Debbie Elliott NPR National Correspondent Debbie Elliott can be heard telling stories from her native South and occasionally guest-hosting NPR news programs.
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Debbie Elliott

Rosa Parks, whose refusal to give up her seat touched off the Montgomery bus boycott and the beginning of the civil rights movement, is fingerprinted by police Lt. D.H. Lackey in Montgomery, Ala., Feb. 22, 1956, when she was among several others charged with violating segregation laws. Gene Herrick/AP hide caption

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Gene Herrick/AP

In Montgomery, Rosa Parks' Story Offers A History Lesson For Police

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Supporters of Louisiana Gov.-elect John Bel Edwards celebrate his win. Debbie Elliott/NPR hide caption

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Debbie Elliott/NPR

Louisiana Democrat Governor Victory Disrupts Partisan Politics Tradition

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Louisiana's Bitter Gubernatorial Race Enters Its Final Week

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Riders stand in a crowded bus in Montgomery, Ala. Sixty years after the historic Montgomery bus boycott, many of the city's residents say the system doesn't work for them. Debbie Elliott/NPR hide caption

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Debbie Elliott/NPR

60 Years After The Boycott, Progress Stalls For Montgomery Buses

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Louisiana voters re-elected David Vitter after he apologized for being involved in a Washington prostitution scandal. Chip Somodevilla/Getty Images hide caption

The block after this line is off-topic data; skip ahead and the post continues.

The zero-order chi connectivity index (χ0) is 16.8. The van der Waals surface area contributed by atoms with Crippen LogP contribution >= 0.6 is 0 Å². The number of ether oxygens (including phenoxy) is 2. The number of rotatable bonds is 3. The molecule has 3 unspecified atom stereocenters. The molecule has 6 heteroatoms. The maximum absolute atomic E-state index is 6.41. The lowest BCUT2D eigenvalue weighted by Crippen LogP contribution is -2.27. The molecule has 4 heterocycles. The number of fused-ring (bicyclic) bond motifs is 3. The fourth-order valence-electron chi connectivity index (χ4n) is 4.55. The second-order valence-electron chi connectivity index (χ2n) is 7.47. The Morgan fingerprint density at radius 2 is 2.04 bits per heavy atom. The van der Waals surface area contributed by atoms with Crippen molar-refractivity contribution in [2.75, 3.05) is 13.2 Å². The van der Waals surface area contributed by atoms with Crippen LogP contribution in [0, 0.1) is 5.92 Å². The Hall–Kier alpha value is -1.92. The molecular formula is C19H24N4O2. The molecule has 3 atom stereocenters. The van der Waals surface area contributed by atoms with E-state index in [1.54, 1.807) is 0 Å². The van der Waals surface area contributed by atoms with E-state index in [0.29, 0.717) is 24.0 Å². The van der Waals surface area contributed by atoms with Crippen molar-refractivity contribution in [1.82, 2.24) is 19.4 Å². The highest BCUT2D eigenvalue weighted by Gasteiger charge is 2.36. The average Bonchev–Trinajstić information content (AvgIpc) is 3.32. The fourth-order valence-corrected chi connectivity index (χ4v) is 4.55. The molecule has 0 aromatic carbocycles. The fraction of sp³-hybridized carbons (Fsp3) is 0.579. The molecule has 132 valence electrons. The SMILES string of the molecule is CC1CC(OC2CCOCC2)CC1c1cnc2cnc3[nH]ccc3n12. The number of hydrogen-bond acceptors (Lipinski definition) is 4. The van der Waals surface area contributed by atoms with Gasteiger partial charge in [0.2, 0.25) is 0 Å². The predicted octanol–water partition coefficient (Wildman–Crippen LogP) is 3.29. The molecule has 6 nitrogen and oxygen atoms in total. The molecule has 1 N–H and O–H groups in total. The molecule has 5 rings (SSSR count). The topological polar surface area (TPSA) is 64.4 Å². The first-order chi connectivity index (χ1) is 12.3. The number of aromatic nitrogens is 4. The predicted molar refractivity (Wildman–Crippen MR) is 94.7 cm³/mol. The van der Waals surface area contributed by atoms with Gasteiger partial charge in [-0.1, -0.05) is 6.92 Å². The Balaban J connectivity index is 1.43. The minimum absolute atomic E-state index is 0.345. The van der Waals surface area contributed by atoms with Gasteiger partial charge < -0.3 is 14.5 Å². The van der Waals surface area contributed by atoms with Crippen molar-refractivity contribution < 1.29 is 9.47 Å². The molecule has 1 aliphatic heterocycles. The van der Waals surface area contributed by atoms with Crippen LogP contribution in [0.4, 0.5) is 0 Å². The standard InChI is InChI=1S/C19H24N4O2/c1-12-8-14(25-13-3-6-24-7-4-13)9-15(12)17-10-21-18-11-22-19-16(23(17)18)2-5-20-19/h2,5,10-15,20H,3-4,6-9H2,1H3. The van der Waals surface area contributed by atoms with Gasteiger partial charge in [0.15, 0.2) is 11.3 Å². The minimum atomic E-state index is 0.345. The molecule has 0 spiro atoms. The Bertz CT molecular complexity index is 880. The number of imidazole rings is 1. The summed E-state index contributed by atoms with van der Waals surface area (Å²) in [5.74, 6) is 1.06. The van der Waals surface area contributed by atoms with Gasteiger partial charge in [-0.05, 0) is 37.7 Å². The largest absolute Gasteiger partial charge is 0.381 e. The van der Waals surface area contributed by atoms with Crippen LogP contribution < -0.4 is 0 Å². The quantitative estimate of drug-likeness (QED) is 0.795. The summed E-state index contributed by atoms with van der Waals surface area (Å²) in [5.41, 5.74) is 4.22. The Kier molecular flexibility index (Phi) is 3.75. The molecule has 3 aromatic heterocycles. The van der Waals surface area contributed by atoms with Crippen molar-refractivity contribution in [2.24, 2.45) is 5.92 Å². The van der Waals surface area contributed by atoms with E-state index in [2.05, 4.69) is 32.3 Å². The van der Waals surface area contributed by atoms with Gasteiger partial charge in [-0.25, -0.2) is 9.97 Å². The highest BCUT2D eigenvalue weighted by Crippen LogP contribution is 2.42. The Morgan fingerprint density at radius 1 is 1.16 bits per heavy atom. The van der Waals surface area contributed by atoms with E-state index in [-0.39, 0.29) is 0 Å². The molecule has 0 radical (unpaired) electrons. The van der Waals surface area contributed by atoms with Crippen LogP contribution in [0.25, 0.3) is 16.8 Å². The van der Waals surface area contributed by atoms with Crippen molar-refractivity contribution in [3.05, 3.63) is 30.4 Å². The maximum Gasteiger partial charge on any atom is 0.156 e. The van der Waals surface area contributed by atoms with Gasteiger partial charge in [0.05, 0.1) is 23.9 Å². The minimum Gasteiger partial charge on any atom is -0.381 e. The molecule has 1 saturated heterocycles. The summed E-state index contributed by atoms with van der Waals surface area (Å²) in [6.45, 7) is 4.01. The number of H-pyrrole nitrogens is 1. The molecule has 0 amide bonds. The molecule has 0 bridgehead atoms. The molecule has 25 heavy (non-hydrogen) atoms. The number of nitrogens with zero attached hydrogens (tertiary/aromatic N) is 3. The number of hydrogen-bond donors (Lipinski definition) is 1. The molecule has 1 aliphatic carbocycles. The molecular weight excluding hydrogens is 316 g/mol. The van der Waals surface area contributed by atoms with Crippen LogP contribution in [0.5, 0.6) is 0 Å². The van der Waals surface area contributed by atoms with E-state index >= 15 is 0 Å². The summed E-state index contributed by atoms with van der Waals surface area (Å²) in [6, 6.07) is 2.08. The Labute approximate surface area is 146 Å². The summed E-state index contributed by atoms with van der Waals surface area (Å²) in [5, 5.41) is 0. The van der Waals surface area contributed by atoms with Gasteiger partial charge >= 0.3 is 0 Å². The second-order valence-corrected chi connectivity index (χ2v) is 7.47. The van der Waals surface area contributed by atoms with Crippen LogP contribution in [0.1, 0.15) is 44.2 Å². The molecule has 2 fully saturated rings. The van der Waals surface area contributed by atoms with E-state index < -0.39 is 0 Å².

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Chip Somodevilla/Getty Images

David Vitter, Running For Governor, Accused Of Being 'Wrong On Fornication'

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Civil rights activist Myrlie Evers-Williams speaks during the memorial service for the late civil rights leader Julian Bond, who succeeded her as leader of the NAACP, on Tuesday at the Lincoln Theater in Washington. Manuel Balce Ceneta/AP hide caption

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Manuel Balce Ceneta/AP

Civil Rights Luminaries Remember Julian Bond As A Dogged Advocate

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The courtroom in Sumner, Miss., where, in 1955, an all-white jury acquitted two white men in the murder of Emmett Till, a 14-year old black boy. Langdon Clay hide caption

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Langdon Clay

6 Decades Later, Acquittal Of Emmett Till's Killers Troubles Town

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Republican presidential candidate Donald Trump drew an estimated 30,000 people to a rally in Mobile, Ala., last month. He's one of several Republican candidates visiting the South — especially states like Alabama with early primaries. Getty Images hide caption

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Getty Images

The South Rises In Influence To Pick Republican Nominee

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Hunting Dogs Can Spend Eternity At The Coon Dog Cemetery

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On Eve Of Katrina Anniversary, Bush Takes A Tour Of New Orleans 10 Years On

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Decade After Hurricane Katrina, Obama Celebrates New Orleans' Resilience

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Lower Ninth Ward Residents Remember When The Levees Failed New Orleans

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Angela Chalk looks at a home in New Orleans' 7th Ward that hasn't been touched since Hurricane Katrina. Chalk, the vice president of the 7th Ward neighborhood association, spends some of her free time tracking down and reporting dilapidated and abandoned properties. David Gilkey/NPR hide caption

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David Gilkey/NPR

New Orleans Neighborhoods Scrabble For Hope In Abandoned Ruins

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